Proteus (Laurenti), Or Hypochthon (Merr.), a perennibranchiate batrachian reptile, belonging to the same family as the axolotl and the menobranchus. The skin is naked and slimy, the body elongated and cylindrical, and the tail short, broad, and compressed laterally; the branchial tufts are three pairs, and persistent during life; legs four, rather weak, the anterior three-toed and the posterior four-toed. The common proteus (P. anguinus, Laur.) is about a foot long and half an inch in diameter; it is pale flesh-colored or white, with the branchial tufts bright crimson; the teeth are small and sharp, in both jaws and on the palate; the head triangular, and the snout obtuse; the eyes are very small, and without lids. It is found only in the subterranean waters of some caves of Europe, as in Carinthia and Tyrol, and especially in the Adelsberg cavern in Carniola. The respiration is essentially aquatic by means of the branchial tufts, though it has rudimentary lungs, rises to the surface to swallow air, and can live a short time out of the water, like the menobranchus; its motions by means of the legs are sluggish and awkward, but it swims rapidly and with ease by lateral undulations; when the water of its subterranean retreat becomes low, it buries itself in the mud; the food consists of aquatic worms and insects, and soft-shelled mollusks.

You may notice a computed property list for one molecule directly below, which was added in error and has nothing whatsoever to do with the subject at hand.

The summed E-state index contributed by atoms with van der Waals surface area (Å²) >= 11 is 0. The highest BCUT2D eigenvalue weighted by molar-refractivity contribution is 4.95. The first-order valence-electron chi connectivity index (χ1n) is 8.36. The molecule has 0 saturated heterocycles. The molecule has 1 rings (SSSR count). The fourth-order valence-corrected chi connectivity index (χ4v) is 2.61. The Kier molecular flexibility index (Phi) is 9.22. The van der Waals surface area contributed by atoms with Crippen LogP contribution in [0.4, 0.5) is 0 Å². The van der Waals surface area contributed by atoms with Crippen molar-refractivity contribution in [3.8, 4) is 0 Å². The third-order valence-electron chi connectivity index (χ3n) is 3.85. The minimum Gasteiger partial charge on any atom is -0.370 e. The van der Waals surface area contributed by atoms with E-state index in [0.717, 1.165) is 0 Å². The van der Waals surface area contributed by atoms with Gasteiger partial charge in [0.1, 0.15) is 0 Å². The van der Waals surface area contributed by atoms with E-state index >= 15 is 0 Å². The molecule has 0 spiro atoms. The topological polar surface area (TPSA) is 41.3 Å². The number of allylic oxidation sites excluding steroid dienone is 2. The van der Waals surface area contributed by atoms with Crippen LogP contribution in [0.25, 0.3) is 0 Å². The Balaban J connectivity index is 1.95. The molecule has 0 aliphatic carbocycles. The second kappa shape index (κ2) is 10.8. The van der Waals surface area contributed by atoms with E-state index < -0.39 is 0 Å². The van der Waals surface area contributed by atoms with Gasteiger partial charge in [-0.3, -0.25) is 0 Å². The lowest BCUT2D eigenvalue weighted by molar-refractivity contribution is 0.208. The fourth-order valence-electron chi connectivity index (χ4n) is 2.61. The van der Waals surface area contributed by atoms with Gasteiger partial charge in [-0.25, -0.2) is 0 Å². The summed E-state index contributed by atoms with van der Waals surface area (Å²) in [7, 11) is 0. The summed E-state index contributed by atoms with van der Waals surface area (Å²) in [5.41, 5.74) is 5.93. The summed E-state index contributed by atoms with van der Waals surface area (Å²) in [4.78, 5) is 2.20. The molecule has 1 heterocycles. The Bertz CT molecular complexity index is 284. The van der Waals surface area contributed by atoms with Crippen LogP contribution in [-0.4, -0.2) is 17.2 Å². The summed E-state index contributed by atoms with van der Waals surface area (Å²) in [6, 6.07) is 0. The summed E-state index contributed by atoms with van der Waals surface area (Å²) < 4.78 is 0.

Several local varieties occur, generally referred to the same species; one of these is purplish with yellow spots, and larger, widely extended, and coarsely divided gills; these are described as species of hypochthon by Fitzinger in the Sitzungsberichte of the academy of Vienna for October, 1850. (See Menobranchus.)

Proteus anguinus.

Proteus anguinus.